"The Unlikely Disciple," Kevin Roose

Note: This isn’t intended to be a rant or a cure-all for our socio-political problems – it just seems that way for a few pararaphs. Conservative vs. liberal is the defining archetypal dichotomy of our time. It has come to define us in nearly every situation we encounter in life, from politics to fiscal policy […]

Sarcasm: A play in one act

Our hero, DAN, is at a nondescript grocery store (SIDDMORE’D) attempting to purchase some aloe vera to alleviate his sunburns, and some pretzels to quell his rising hunger. He has acquired both when he gets in line at the register behind BROKEN-HEARTED, who is on her phone wailing (loudly) about RECENTLY EX-BOYFRIEND to UNSEEN FRIEND. […]

"Pygmy," Chuck Palahniuk

Palanic. Pah-looney-ick. Palindromicon. Phonetically, the sight of Chuck Palahniuk’s name causes my eyes and the little voice in my head that reads things out loud to let loose angry torrents of bloody tears. Intellectually, however, the very mention of his name sets my literary nether regions quivering. Palahniuk tends to reach out to the much-maligned […]

"The Custom of the Country," Edith Wharton

Upon reading Custom, I can’t help but come away with the same impression I got from Henry James’ Portrait of a Lady: These are some seriously self-hating Americans. Given the title, one is led to assume the entire novel is intended as a comment on the national character of we uppity colonists. As betrayed by […]

Heckuva job, Souter

All of the Justices seem to have swallowed their crazy pills on this one, but Souter is especially galling. Regarding whether or not children should be able to be strip-searched by principals/teachers at school: For a moment, Justice David H. Souter tried to put himself in the mind of the vice principal who ordered the […]

"The Awakening," Kate Chopin

*blink* As a writer, I have numerous shortcomings, but none so great as the inability to comprehend the actions of certain types of people. This often trips me up in fiction, as I find it difficult to write characters when I have no idea what they’d do in a given situation. It is a necessity […]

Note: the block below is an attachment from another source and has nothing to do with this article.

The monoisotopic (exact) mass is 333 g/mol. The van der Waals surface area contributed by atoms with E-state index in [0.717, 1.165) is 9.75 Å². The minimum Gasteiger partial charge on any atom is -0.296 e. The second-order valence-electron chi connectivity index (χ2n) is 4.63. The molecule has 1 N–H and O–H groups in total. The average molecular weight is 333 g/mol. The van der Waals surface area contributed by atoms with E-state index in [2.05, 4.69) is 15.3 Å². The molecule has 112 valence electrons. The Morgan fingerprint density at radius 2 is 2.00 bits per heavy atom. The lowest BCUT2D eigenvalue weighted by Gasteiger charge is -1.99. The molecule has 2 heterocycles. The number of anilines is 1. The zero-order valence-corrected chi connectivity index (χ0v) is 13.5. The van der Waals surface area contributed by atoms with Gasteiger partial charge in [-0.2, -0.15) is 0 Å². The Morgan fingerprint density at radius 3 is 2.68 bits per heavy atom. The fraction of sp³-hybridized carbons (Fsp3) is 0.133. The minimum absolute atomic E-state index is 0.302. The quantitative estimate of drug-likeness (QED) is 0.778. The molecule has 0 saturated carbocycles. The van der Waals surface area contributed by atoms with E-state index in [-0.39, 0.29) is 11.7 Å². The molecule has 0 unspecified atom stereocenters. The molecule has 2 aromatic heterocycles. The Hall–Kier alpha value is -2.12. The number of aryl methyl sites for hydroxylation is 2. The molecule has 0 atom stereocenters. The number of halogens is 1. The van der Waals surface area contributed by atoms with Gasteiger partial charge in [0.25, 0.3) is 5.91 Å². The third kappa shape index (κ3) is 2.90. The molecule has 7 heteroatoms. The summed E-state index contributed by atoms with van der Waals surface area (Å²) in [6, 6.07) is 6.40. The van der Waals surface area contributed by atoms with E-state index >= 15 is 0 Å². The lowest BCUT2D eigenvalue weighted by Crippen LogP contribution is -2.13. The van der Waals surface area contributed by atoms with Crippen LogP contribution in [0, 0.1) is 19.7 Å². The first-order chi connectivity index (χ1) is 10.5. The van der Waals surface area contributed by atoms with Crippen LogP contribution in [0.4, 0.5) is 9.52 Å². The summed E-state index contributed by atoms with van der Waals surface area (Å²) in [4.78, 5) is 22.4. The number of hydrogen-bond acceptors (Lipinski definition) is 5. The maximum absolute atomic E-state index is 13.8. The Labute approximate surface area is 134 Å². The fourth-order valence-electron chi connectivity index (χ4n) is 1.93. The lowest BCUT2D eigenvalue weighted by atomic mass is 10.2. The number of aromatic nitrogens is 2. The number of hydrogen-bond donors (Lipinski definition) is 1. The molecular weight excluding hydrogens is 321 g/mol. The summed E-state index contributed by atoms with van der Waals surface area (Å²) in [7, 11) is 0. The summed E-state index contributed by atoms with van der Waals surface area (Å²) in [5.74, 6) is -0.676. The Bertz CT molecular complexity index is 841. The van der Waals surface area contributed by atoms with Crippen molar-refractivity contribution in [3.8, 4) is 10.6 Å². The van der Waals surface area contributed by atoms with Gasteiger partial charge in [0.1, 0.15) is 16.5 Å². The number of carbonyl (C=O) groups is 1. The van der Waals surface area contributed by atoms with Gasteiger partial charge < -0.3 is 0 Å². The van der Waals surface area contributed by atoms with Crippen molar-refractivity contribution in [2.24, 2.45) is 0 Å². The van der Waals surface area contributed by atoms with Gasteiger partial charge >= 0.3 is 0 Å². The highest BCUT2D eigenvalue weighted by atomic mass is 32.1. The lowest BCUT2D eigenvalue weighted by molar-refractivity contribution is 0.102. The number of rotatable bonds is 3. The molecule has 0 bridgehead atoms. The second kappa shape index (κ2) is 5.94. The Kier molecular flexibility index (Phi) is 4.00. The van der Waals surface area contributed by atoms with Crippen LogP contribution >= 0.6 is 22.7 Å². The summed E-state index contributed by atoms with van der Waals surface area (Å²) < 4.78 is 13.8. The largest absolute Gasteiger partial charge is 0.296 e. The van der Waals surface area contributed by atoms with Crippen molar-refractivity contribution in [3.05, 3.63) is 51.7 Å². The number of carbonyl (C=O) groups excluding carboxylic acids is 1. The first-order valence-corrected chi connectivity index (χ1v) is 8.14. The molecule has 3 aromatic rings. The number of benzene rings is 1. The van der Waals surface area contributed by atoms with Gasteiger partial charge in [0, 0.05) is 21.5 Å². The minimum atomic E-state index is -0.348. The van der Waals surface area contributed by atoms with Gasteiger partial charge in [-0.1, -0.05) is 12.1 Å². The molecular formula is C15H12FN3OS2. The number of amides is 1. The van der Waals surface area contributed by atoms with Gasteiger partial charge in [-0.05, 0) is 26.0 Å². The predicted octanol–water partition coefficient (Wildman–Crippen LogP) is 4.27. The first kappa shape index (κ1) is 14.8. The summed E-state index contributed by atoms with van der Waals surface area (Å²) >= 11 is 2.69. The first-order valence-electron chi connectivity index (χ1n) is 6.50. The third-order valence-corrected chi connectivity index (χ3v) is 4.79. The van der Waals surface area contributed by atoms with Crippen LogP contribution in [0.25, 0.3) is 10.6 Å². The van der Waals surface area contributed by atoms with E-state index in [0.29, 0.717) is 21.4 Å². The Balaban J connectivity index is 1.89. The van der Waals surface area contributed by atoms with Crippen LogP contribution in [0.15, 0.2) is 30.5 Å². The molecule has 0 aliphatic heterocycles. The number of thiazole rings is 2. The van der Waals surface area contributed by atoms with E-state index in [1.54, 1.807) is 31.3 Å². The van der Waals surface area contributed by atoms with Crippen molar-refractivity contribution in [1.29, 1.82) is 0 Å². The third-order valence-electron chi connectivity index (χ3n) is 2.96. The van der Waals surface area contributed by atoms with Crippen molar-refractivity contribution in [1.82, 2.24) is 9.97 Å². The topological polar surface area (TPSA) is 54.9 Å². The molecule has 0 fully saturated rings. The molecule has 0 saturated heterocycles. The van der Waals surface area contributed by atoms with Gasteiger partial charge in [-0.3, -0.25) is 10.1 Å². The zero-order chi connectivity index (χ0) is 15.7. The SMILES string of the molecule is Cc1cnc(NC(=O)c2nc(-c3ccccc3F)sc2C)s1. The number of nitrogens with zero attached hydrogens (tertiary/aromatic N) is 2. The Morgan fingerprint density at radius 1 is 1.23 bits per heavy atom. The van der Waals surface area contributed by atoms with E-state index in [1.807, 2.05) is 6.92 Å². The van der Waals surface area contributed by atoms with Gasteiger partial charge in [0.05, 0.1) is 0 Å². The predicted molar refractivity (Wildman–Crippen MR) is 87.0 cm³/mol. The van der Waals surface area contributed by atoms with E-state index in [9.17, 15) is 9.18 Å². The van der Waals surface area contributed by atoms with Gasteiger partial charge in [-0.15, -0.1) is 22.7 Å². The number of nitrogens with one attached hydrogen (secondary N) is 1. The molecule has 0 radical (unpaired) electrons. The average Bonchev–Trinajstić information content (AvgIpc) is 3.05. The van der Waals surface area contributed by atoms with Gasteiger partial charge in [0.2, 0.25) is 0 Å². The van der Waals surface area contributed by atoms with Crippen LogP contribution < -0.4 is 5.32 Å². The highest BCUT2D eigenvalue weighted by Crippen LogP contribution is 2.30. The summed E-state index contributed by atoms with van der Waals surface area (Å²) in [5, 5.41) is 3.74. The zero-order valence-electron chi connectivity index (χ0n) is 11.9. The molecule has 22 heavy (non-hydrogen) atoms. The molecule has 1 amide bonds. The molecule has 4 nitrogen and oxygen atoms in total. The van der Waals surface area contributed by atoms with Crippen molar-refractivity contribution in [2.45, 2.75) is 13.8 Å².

Trend story!!!

I hope you all used the trill when you read “trend story.” As any good journalist knows, whenever a group of incidents can conceivably tied together to inspire fear in the person sitting next to you, it’s your obligation to write the trend story. This time, it’s the WaPo, and the story is a classic […]

Oh, the priorities

One of my favorite bloggers, television writer Ken Levine, wrote a post lamenting the stupidity of those who would create a Facebook group bemoaning the death of a fictional character on “House.” Unfortunately, he has fallen for the oldest trick in the book – by worrying about someone else’s sanity, he’s actually taken his own […]

Christ, that is hilarious

As all good student journalists know, there will come a point in your journalistic life when you’ll want to end it. Sometimes this is the result of a lazy reporter making a careless error, but most often it’s an innocuous mistake that only blows up in your face after the papers have hit the stands. […]

"Columbine," Dave Cullen

Even now, 10 years after the shooting at Columbine High School in Colorado, a feeling of insecurity lingers. The intensity of the feeling wanes and waxes depending on external circumstances, but there can be doubt an innocence was lost about the safety of children and schools that day. Dave Cullen, a writer for Salon, was […]

Meta prank

Every year, roundabout this time, the staff of a certain student newspaper sets up an elaborate (or simplistic) prank on their favorite general manager. But with the state of the economy, we have to scrimp on everything, including ingenuity. Thus, you get: It’s been done before, but last time they only went halfway up. Of […]